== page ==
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With 'no regrets,' Perry drops out of the presidential contest at Eagle Forum convention

Former Texas Gov. Rick Perry prepares to drop out of the GOP presidential race at the Eagle Forum in suburban St. Louis.
Jason Rosenbaum | St. Louis Public Radio
Former Texas Gov. Rick Perry prepares to drop out of the GOP presidential race at the Eagle Forum in suburban St. Louis.

This weekend’s Eagle Council was billed as a way for conservative activists to meet face-to-face with Republican presidential aspirants.

But on Friday afternoon, the Eagle Forum’s signature event became the venue for a once-promising candidate -- former Texas Gov. Rick Perry -- to bow out of the contest.

During his remarks to a packed hotel ballroom near Lambert Airport, Perry suspended his fledging presidential campaign. Declaring that “the message is bigger than the man,” the Republican cited his Christian faith before officially pulling the plug on his second White House bid.

“When I gave my life to Christ, I said, ‘Your ways are greater than my ways. Your will superior to mine.’ Today I submit that His will remains a mystery, but some things have become clear,” said Perry before eliciting a slight laugh. “That is why today I am suspending my campaign for the presidency of the United States.”

Perry struggled to gain a foothold in the crowded Republican field. He barely registered in popular opinion polls and was reportedly having trouble paying his campaign staff. 

While he was seen as a top tier presidential contender when he ran in 2012, he slipped badly in that campaign. He made an embarrassing gaffe during a debate that year when he failed to name the three Cabinet departments he’d eliminate, a remark followed by the exclamation ‘oops.’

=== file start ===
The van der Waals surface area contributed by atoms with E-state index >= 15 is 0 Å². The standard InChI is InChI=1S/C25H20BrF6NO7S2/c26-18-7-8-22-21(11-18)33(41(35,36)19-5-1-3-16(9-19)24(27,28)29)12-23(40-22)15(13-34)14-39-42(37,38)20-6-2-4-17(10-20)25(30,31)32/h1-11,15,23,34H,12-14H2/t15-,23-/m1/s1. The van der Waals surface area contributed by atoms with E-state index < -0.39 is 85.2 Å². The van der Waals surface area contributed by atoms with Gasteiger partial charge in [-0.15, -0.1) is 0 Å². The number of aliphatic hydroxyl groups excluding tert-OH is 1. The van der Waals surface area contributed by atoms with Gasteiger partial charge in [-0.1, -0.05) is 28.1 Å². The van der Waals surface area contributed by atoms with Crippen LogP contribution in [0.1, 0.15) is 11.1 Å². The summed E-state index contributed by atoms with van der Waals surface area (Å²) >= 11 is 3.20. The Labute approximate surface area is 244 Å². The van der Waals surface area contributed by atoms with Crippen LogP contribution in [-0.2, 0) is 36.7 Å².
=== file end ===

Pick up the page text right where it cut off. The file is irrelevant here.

Still, Perry said he shared the news of his departure “with no regrets.”

“It has been a privilege for me. It has been an honor to travel this country, to speak with the American people about their hopes and their dreams. To see a sense of optimism prevalent despite this season of cynical politics,” Perry said. “And as I approach the next chapter in life, I do it with the love of my life at my side, Anita Perry. We have a house in the country. We have two beautiful children and two absolute beautiful, adorable, smart granddaughters, four dogs, and the absolute best sunset you have ever seen from the back porch of our house.”

Before he left the Eagle Forum  without taking question, Perry took a number of veiled swipes at GOP presidential frontrunner Donald Trump. The wealthy businessman has raised eyebrows with some controversial statements about Hispanic immigrants. And Perry said his party can’t afford to alienate that key demographic group. 

Eagle Forum founder Phyllis Schlafly warms up the crowd at the 44th Annual Eagle Council.
Credit Jason Rosenbaum I St. Louis Public Radio
Eagle Forum founder Phyllis Schlafly warms up the crowd at the 44th Annual Eagle Council.

“We cannot indulge nativist appeals that divide the nation further. The answer to our current divider-in-chief is not to elect a Republican divider-in-chief,” Perry said. “Demeaning people of Hispanic heritage is not just ignorant, it betrays the example of Christ. We can enforce our laws and our borders, and we can love all who live within our borders, without betraying our values.

Jennifer Bird is a committeewoman in St. Louis County. She wasn’t surprised by Perry’s departure from the race – especially since he was lagging in the polls so badly.

But, she said, Republicans had plenty of other options to choose from – including some of the contenders speaking at Eagle Forum this weekend. 

“I think supporters will make their decisions very quickly and I think they will make their move,” Bird said. “We actually have choice on this side. Democrats don’t have choice. And so we are making choices. And I think that’s easy to do. And I think people will align quickly.”